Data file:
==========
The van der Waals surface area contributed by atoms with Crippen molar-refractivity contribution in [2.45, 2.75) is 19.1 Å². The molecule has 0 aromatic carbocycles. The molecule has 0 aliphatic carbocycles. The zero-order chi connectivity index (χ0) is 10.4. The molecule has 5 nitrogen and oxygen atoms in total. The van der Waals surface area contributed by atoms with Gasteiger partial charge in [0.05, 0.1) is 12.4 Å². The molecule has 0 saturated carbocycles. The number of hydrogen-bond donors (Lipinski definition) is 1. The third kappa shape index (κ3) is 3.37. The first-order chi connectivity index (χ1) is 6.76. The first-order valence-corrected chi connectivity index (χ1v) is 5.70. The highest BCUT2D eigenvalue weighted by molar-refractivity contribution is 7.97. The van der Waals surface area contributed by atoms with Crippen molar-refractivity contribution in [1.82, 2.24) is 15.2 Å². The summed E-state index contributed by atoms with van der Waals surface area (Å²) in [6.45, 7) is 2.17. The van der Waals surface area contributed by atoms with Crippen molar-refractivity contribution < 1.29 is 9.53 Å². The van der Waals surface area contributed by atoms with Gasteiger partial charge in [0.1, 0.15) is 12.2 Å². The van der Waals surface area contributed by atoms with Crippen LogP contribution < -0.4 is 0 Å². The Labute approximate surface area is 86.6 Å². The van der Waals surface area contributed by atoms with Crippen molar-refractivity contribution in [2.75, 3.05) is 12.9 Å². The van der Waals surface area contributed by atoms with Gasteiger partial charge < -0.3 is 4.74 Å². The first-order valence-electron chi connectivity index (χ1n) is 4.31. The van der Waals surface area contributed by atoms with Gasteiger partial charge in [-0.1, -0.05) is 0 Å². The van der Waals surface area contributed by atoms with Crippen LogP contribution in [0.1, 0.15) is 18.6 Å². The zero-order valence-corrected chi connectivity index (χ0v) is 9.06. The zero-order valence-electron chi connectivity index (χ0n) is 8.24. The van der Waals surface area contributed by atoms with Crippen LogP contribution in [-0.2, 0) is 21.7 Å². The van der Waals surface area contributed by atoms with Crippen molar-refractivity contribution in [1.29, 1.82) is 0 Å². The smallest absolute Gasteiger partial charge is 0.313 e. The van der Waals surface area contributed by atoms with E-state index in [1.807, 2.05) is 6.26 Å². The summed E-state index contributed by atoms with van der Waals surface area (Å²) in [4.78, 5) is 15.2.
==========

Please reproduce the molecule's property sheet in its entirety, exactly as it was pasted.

The van der Waals surface area contributed by atoms with Crippen molar-refractivity contribution in [2.45, 2.75) is 19.1 Å². The molecule has 0 aromatic carbocycles. The molecule has 0 aliphatic carbocycles. The zero-order chi connectivity index (χ0) is 10.4. The molecule has 5 nitrogen and oxygen atoms in total. The van der Waals surface area contributed by atoms with Gasteiger partial charge in [0.05, 0.1) is 12.4 Å². The molecule has 0 saturated carbocycles. The number of hydrogen-bond donors (Lipinski definition) is 1. The third kappa shape index (κ3) is 3.37. The first-order chi connectivity index (χ1) is 6.76. The first-order valence-corrected chi connectivity index (χ1v) is 5.70. The highest BCUT2D eigenvalue weighted by molar-refractivity contribution is 7.97. The van der Waals surface area contributed by atoms with Crippen molar-refractivity contribution in [1.82, 2.24) is 15.2 Å². The summed E-state index contributed by atoms with van der Waals surface area (Å²) in [6.45, 7) is 2.17. The van der Waals surface area contributed by atoms with Crippen molar-refractivity contribution < 1.29 is 9.53 Å². The van der Waals surface area contributed by atoms with Gasteiger partial charge in [0.1, 0.15) is 12.2 Å². The van der Waals surface area contributed by atoms with Crippen LogP contribution < -0.4 is 0 Å². The Labute approximate surface area is 86.6 Å². The van der Waals surface area contributed by atoms with Crippen molar-refractivity contribution in [2.75, 3.05) is 12.9 Å². The van der Waals surface area contributed by atoms with Gasteiger partial charge < -0.3 is 4.74 Å². The first-order valence-electron chi connectivity index (χ1n) is 4.31. The van der Waals surface area contributed by atoms with Gasteiger partial charge in [-0.1, -0.05) is 0 Å². The van der Waals surface area contributed by atoms with Crippen LogP contribution in [0.1, 0.15) is 18.6 Å². The zero-order valence-corrected chi connectivity index (χ0v) is 9.06. The zero-order valence-electron chi connectivity index (χ0n) is 8.24. The van der Waals surface area contributed by atoms with Crippen LogP contribution in [-0.2, 0) is 21.7 Å². The van der Waals surface area contributed by atoms with Crippen molar-refractivity contribution in [1.29, 1.82) is 0 Å². The smallest absolute Gasteiger partial charge is 0.313 e. The van der Waals surface area contributed by atoms with E-state index in [1.807, 2.05) is 6.26 Å². The summed E-state index contributed by atoms with van der Waals surface area (Å²) in [4.78, 5) is 15.2.